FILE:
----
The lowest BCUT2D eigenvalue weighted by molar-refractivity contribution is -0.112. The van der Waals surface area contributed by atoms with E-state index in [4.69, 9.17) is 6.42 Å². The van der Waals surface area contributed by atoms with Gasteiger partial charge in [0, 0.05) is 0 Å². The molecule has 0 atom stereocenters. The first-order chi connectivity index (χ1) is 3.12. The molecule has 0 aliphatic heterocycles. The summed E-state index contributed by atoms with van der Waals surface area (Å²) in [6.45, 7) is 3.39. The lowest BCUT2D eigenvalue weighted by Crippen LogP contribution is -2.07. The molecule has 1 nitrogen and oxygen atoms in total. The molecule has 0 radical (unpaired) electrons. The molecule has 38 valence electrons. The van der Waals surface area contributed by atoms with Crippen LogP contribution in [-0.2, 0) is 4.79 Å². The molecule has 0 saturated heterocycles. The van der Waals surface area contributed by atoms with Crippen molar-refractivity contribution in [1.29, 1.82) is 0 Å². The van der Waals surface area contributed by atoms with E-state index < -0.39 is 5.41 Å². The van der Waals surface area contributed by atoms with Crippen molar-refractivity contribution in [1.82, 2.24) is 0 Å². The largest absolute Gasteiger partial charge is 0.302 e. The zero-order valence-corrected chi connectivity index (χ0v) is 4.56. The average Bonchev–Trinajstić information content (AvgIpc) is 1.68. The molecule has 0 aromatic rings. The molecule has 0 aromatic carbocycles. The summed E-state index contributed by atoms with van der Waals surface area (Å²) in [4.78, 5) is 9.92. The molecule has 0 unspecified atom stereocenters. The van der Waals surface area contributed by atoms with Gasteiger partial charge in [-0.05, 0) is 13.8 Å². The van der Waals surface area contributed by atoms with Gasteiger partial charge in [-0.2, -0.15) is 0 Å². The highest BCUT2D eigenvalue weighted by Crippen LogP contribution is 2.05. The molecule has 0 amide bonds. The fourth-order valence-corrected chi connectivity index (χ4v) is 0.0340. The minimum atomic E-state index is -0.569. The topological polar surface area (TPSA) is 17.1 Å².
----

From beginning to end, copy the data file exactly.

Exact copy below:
The lowest BCUT2D eigenvalue weighted by molar-refractivity contribution is -0.112. The van der Waals surface area contributed by atoms with E-state index in [4.69, 9.17) is 6.42 Å². The van der Waals surface area contributed by atoms with Gasteiger partial charge in [0, 0.05) is 0 Å². The molecule has 0 atom stereocenters. The first-order chi connectivity index (χ1) is 3.12. The molecule has 0 aliphatic heterocycles. The summed E-state index contributed by atoms with van der Waals surface area (Å²) in [6.45, 7) is 3.39. The lowest BCUT2D eigenvalue weighted by Crippen LogP contribution is -2.07. The molecule has 1 nitrogen and oxygen atoms in total. The molecule has 0 radical (unpaired) electrons. The molecule has 38 valence electrons. The van der Waals surface area contributed by atoms with Crippen LogP contribution in [-0.2, 0) is 4.79 Å². The molecule has 0 saturated heterocycles. The van der Waals surface area contributed by atoms with Crippen molar-refractivity contribution in [1.29, 1.82) is 0 Å². The van der Waals surface area contributed by atoms with E-state index < -0.39 is 5.41 Å². The van der Waals surface area contributed by atoms with Crippen molar-refractivity contribution in [1.82, 2.24) is 0 Å². The largest absolute Gasteiger partial charge is 0.302 e. The zero-order valence-corrected chi connectivity index (χ0v) is 4.56. The average Bonchev–Trinajstić information content (AvgIpc) is 1.68. The molecule has 0 aromatic rings. The molecule has 0 aromatic carbocycles. The summed E-state index contributed by atoms with van der Waals surface area (Å²) in [4.78, 5) is 9.92. The molecule has 0 unspecified atom stereocenters. The van der Waals surface area contributed by atoms with Gasteiger partial charge in [-0.05, 0) is 13.8 Å². The van der Waals surface area contributed by atoms with Gasteiger partial charge in [-0.2, -0.15) is 0 Å². The highest BCUT2D eigenvalue weighted by Crippen LogP contribution is 2.05. The molecule has 0 amide bonds. The fourth-order valence-corrected chi connectivity index (χ4v) is 0.0340. The minimum atomic E-state index is -0.569. The topological polar surface area (TPSA) is 17.1 Å².